Mentoring is a leadership responsibility

Lt. Col. John L. Flynn
435th Medical Support Squadron commander

Your first duty as a leader is to grow more leaders and one way to do that is through a process called mentoring – the act of reaching out to others, teaching them job or life skills, sharing lessons learned from your own life experience and knowledge while at the same time providing career guidance; assisting them with their professional growth and being an excellent role model for future leaders. Leadership is where mentoring starts.

What makes a good mentor? I have listed a few qualities, characteristics and skills to help you grow as a mentor, so you too can raise up other leaders around you.

Good mentors are actively and closely involved with their students. Active mentoring is an intentional, two-way relationship in which the mentor and student have committed to a learning and growth process. This kind of closeness and commitment can only come from a mentor who is sincerely interested in the personal welfare and benefit of their students. People don’t care how much you know, until they know how much you care.

Good mentors maintain a consistent pattern of availability. As a mentor you must first demonstrate your availability to your students. “We will get together sometime soon” may be an acceptable social statement, but is unacceptable in the process of mentoring someone. I suggest you make room on your calendars to meet and discuss progress with your students on a weekly or monthly basis versus only at the required semiannual and annual feedback sessions.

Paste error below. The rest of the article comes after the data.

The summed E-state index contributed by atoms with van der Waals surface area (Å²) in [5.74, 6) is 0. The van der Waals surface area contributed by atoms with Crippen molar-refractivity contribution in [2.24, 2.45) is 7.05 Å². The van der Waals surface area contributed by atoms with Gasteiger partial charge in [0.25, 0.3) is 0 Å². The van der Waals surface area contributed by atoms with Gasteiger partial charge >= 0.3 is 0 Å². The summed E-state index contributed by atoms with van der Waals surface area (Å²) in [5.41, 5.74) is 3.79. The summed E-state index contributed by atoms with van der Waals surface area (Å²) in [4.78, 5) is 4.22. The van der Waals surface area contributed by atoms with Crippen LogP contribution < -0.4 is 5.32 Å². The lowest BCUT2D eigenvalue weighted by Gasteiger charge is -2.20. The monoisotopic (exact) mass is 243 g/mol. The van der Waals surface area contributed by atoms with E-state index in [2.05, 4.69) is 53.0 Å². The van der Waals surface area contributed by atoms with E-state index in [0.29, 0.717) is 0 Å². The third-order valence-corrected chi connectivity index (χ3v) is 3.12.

Good mentors always begin with an assessment. It is very important to know the strengths, weaknesses, commitment level, previous training, personal background and expectations of the student before the mentoring process is to begin. Wise mentors start at the level their students are at, not above or below. Then you can develop a list of objectives, goals and the length of time you will spend on pursuing them.

Good mentors are excellent listeners. This is straight forward and to the point. Listen more than you talk. The number one error made by most inexperienced mentors is to play the “great wise teacher” and do all of the talking. The best mentors listen, ask a lot of questions and teach only at the right moment.

Good mentors demonstrate a personal lifestyle worthy of following. Integrity, ethics and high moral standards are vital to an effective mentoring process. As human beings we learn by visual demonstration (89 percent) or what is modeled. People do what people see; therefore your life is more important than your lesson.

The more leaders you have in your organization the better chance at success. Therefore supervisors, I challenge you, to pour yourself into others and raise up the next generation of Air Force leaders; it will make a difference for you, it will greatly impact their lives, and it will significantly increase the value and success of your own organization.